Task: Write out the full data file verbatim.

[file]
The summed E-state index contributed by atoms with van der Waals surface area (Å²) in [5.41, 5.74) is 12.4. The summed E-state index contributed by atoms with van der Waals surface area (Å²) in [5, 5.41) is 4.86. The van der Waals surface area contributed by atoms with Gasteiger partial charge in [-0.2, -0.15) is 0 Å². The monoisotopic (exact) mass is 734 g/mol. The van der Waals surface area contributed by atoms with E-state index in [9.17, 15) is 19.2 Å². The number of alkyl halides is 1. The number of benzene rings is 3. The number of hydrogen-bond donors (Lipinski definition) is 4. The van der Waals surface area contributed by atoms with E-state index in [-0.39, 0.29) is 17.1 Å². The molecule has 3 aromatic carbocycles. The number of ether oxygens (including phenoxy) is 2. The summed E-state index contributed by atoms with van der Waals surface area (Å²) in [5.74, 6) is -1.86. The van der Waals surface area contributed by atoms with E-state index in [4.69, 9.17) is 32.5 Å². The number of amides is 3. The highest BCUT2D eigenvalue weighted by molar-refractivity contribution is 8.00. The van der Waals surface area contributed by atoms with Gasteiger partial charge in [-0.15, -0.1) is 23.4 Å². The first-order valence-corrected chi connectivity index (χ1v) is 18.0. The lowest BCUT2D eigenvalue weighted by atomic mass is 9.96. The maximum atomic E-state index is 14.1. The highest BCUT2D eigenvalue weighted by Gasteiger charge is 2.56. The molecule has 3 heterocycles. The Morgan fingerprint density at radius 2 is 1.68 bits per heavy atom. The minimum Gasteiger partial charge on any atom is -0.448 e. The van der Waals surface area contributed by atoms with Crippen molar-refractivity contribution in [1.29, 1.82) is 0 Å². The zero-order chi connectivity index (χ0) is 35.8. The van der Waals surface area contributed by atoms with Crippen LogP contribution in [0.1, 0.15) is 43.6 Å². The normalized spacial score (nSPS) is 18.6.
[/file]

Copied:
The summed E-state index contributed by atoms with van der Waals surface area (Å²) in [5.41, 5.74) is 12.4. The summed E-state index contributed by atoms with van der Waals surface area (Å²) in [5, 5.41) is 4.86. The van der Waals surface area contributed by atoms with Gasteiger partial charge in [-0.2, -0.15) is 0 Å². The monoisotopic (exact) mass is 734 g/mol. The van der Waals surface area contributed by atoms with E-state index in [9.17, 15) is 19.2 Å². The number of alkyl halides is 1. The number of benzene rings is 3. The number of hydrogen-bond donors (Lipinski definition) is 4. The van der Waals surface area contributed by atoms with E-state index in [-0.39, 0.29) is 17.1 Å². The molecule has 3 aromatic carbocycles. The number of ether oxygens (including phenoxy) is 2. The summed E-state index contributed by atoms with van der Waals surface area (Å²) in [5.74, 6) is -1.86. The van der Waals surface area contributed by atoms with E-state index in [4.69, 9.17) is 32.5 Å². The number of amides is 3. The highest BCUT2D eigenvalue weighted by molar-refractivity contribution is 8.00. The van der Waals surface area contributed by atoms with Gasteiger partial charge in [-0.15, -0.1) is 23.4 Å². The first-order valence-corrected chi connectivity index (χ1v) is 18.0. The lowest BCUT2D eigenvalue weighted by atomic mass is 9.96. The maximum atomic E-state index is 14.1. The highest BCUT2D eigenvalue weighted by Gasteiger charge is 2.56. The molecule has 3 heterocycles. The Morgan fingerprint density at radius 2 is 1.68 bits per heavy atom. The minimum Gasteiger partial charge on any atom is -0.448 e. The van der Waals surface area contributed by atoms with Crippen molar-refractivity contribution in [1.29, 1.82) is 0 Å². The zero-order chi connectivity index (χ0) is 35.8. The van der Waals surface area contributed by atoms with Crippen LogP contribution in [0.1, 0.15) is 43.6 Å². The normalized spacial score (nSPS) is 18.6.